Chad Columnist Roy Bainton hit the nail on the head in his article of December 9. Resolution of many conflicts throughout the world, including in the Middle East and subsequent massacres in Paris lies in the hands of human beings, not religious prayers.
From where I am sitting it looks like most religions, the major ones at least, have more things in common than they have differences.
But it always seems to be the differences that count and, as Roy says, it ends up with people being at each other’s throats.
It’s as though reason and rational thinking fly out of the window.
But I think that’s the problem with organised religion. Over time they seem to become intolerant, inflexible institutions where it’s almost an article of faith, if I dare use that word, to argue and fight with each other.
I feel sure that ordinary people of any country don’t want this, they just want to get on with their lives regardless of what religious or political views they may have.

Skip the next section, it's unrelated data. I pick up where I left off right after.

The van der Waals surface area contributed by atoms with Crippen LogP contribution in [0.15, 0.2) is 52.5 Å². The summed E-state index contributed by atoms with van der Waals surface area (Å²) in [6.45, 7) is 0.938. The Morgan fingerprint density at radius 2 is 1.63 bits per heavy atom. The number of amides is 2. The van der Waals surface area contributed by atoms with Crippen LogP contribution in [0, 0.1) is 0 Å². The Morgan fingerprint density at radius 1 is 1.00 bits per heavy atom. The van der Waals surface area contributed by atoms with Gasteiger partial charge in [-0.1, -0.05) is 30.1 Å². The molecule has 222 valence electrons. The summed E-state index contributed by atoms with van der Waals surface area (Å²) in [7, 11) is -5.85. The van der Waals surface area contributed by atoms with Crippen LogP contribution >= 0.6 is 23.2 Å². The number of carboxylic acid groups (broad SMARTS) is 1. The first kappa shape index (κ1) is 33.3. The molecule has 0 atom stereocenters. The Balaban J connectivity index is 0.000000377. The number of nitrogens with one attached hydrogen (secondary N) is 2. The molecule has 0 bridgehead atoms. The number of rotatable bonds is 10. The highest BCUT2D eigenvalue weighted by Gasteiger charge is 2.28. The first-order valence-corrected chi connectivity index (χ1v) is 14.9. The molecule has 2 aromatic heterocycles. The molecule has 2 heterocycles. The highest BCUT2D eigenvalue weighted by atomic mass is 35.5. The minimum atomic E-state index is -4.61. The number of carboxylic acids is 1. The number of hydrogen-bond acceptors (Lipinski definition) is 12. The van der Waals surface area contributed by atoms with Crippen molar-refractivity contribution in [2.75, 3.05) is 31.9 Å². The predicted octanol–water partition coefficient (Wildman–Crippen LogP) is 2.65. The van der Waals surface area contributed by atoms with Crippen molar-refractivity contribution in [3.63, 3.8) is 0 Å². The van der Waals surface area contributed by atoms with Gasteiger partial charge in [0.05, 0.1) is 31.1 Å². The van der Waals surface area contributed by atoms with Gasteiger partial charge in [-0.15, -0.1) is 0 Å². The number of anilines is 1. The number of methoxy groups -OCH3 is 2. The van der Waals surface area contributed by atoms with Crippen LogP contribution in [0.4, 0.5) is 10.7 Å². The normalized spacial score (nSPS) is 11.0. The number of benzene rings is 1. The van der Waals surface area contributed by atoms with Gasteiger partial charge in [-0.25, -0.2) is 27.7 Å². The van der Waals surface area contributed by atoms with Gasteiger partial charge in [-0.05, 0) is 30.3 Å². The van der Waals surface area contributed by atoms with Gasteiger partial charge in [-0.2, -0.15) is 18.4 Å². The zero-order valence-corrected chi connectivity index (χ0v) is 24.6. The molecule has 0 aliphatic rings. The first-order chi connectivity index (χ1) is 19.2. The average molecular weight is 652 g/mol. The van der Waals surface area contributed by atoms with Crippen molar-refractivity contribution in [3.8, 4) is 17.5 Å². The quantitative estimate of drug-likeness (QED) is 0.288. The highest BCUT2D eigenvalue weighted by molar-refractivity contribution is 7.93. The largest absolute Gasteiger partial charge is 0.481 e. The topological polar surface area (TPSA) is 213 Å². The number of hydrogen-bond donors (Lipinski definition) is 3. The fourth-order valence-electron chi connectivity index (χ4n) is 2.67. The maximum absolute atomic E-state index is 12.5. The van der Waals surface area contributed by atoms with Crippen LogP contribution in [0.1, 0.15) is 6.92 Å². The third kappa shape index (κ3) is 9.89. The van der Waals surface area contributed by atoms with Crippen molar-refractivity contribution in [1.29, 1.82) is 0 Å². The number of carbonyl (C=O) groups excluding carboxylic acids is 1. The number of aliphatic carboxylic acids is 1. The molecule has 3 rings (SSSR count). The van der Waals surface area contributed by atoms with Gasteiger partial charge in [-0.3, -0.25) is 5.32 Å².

As the Americans like to say about some leaders they don’t agree with, ‘at least they’re someone you can do business with’.
That means there is room for exploring common ground, compromise, and perhaps eventual agreement.
I think that’s what normal human beings want to do; co-operate and work together for the common good, help each other when needed, and ‘do business’ with each other.
We have been working together since men and women first walked on the earth because we learned that this is the way human beings survive and make progress. We don’t need any organisation, religious or not, to tell us how to do that.... we know it already.
I don’t think praying for peace will make it happen, only our commitment and our leaders’ determination will do that.
Berry Hill Lane, Mansfield